By Tom Samiljan
February 12, 2013

Looking to get from A to B with nothing but your smartphone? GPS apps are steadily increasing in functionality and accuracy—giving even Google a run for its money.

Best for City Driving: Google Maps
The all-around app to beat, Google is particularly good in urban environments. It allows you to toggle between maps, street views, and 3-D cityscapes, and provides an extraordinarily complete picture of your surroundings. It takes you from car to foot to public transportation seamlessly, and (for Android users) it even has indoor maps of stores, hotels, and other buildings. Points of interest and area businesses are well marked and up-to-date. Free; Android and iOS.

Best for Avoiding Traffic Jams: Waze
A crowdsourcing pioneer, Waze warns users of traffic ahead based on real-time GPS data and alerts from other drivers. Hands-free voice controls let you safely share tips on avoiding slowdowns, speed traps, and construction delays. Since maps are generated by users, urban hubs prove most reliable. Free; Android and iOS.

Best for Maps: TomTom
TomTom’s global apps are accurate, detailed, and current—with (free!) updates every few months. The proprietary, preloaded maps sometimes span entire continents. That means they come at a premium and hog memory (Europe takes up 3GB), but they give roaming-free peace of mind to travelers in exchange. From $49.99; Android and iOS.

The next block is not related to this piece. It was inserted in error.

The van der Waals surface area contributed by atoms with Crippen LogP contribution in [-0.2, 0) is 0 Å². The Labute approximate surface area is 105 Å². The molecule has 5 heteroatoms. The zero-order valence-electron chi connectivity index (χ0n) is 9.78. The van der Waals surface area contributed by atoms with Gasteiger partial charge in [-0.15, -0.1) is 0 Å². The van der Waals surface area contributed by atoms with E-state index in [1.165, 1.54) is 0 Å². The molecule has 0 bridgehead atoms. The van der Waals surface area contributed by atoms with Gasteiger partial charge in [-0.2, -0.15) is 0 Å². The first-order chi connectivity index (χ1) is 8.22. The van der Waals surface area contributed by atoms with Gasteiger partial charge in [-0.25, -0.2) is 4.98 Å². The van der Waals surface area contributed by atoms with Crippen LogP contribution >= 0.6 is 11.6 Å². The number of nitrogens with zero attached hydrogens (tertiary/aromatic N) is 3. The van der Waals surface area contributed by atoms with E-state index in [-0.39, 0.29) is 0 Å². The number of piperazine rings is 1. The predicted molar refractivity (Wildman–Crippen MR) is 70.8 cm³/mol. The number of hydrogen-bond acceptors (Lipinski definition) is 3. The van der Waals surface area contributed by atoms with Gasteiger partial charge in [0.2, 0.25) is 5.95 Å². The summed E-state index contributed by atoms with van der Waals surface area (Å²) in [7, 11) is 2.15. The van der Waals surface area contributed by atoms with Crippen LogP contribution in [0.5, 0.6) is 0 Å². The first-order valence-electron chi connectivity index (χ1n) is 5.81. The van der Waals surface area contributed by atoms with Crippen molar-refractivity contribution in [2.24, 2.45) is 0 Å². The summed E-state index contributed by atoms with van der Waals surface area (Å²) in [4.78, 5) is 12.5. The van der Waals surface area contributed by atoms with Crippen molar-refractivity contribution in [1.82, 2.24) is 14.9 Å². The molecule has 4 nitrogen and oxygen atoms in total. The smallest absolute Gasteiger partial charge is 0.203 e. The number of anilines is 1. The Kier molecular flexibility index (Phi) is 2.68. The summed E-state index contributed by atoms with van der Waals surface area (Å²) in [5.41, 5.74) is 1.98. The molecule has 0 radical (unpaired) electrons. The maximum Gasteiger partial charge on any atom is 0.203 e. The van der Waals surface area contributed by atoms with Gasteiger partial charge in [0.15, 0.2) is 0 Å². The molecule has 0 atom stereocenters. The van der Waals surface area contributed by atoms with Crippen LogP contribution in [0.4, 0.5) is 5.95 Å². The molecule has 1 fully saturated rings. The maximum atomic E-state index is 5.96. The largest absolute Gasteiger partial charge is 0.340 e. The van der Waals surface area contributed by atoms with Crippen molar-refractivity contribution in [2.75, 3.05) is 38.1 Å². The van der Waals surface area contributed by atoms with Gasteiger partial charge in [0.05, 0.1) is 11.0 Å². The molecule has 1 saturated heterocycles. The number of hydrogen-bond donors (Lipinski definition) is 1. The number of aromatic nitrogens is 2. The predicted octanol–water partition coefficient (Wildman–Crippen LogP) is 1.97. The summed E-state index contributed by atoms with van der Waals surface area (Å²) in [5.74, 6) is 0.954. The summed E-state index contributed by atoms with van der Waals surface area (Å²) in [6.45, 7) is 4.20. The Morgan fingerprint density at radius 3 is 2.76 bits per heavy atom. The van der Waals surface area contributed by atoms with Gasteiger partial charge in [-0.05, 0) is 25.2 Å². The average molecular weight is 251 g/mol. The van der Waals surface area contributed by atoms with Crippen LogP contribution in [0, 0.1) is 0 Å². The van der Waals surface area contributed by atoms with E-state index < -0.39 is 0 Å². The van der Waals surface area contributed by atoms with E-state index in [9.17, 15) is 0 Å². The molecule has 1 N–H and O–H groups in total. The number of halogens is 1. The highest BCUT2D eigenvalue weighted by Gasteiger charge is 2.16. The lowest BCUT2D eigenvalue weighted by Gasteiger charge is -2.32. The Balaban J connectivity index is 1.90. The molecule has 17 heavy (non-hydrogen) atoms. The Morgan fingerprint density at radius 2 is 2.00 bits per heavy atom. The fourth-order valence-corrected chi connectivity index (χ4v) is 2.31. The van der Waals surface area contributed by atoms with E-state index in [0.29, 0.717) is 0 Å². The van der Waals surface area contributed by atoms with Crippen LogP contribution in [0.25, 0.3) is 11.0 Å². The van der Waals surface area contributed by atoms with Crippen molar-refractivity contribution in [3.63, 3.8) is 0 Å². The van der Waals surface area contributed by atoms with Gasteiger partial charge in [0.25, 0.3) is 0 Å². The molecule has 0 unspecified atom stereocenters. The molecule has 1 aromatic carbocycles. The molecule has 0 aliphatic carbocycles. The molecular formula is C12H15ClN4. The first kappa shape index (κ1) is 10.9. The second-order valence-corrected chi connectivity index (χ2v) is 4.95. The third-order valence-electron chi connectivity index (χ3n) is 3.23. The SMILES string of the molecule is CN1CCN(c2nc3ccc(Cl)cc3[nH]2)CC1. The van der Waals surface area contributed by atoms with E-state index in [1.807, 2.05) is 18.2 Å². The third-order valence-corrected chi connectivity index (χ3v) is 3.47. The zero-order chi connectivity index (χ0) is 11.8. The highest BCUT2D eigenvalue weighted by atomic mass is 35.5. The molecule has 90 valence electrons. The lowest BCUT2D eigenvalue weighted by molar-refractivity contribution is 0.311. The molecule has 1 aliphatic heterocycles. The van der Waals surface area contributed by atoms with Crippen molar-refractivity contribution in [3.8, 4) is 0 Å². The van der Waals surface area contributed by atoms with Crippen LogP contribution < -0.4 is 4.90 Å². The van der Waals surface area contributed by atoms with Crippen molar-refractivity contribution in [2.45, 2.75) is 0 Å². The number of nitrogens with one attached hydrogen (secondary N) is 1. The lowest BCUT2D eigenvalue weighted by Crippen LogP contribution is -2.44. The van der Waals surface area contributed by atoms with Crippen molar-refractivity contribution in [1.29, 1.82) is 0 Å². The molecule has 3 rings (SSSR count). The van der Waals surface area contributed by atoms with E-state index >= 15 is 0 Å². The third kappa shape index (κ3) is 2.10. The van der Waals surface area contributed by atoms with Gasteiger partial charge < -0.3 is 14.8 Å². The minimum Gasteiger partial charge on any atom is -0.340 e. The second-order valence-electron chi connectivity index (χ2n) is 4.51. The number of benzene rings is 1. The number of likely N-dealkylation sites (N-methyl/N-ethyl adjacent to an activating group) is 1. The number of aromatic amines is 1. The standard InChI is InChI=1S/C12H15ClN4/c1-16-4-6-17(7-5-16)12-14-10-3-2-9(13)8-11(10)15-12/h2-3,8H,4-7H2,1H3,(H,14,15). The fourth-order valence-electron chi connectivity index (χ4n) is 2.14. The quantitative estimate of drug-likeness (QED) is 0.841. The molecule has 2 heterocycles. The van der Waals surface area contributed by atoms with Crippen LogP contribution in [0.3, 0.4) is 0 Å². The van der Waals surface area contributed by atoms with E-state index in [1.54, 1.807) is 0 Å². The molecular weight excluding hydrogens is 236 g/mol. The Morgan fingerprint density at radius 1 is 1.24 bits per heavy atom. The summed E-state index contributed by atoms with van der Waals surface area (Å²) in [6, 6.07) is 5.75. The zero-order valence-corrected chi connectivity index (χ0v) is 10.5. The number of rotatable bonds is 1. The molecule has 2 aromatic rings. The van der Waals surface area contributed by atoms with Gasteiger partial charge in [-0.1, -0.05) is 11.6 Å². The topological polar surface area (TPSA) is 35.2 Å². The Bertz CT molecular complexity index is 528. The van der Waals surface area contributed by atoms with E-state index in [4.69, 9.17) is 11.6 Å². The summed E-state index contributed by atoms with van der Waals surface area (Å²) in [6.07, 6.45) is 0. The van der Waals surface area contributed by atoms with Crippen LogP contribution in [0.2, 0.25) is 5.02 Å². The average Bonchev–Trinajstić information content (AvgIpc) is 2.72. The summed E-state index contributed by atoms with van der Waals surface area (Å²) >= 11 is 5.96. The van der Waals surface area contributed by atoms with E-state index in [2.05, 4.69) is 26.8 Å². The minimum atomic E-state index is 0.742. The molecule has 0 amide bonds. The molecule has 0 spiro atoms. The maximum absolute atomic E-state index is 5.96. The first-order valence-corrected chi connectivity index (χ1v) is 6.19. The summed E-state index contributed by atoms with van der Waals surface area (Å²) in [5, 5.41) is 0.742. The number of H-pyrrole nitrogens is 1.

Best for Driving Abroad: Navigon
Covering more than 80 countries, Navigon’s maps are preloaded, to avoid roaming charges, and available individually, to save memory. Extra perks include detailed lane guidance, multiple-stop itinerary planning, and even a service that locates your parked car (data-required). From $29.99; Android, iOS, and Windows.

Best for Design: Scout
Currently available only for the U.S., Scout’s friendly and intuitive dashboard customizes information based on proximity, from the cheapest local gas stations to current traffic. Free integration with the app’s website,, means you can plan your route from home and send the map (plus voice directions) to your phone—handy if you lose cell service en route. Premium users can also get alerts for speed traps and red-light cameras. Free, with premium features from $4.99 a month; Android and iOS.

One to Watch: Apple Maps
Apple’s iOS 6 software launched last September with a proprietary GPS app whose maps have thus far proved disappointing. Features like Flyover, which offers 3-D city views, are innovative. As Apple improves and adds better location-specific data, this will likely become an app to be reckoned with.

Tom Samiljan is Travel + Leisure’s Tech Correspondent.

Have a travel dilemma? Need some tips and remedies? Send your questions to Follow @tltripdoctor on Twitter.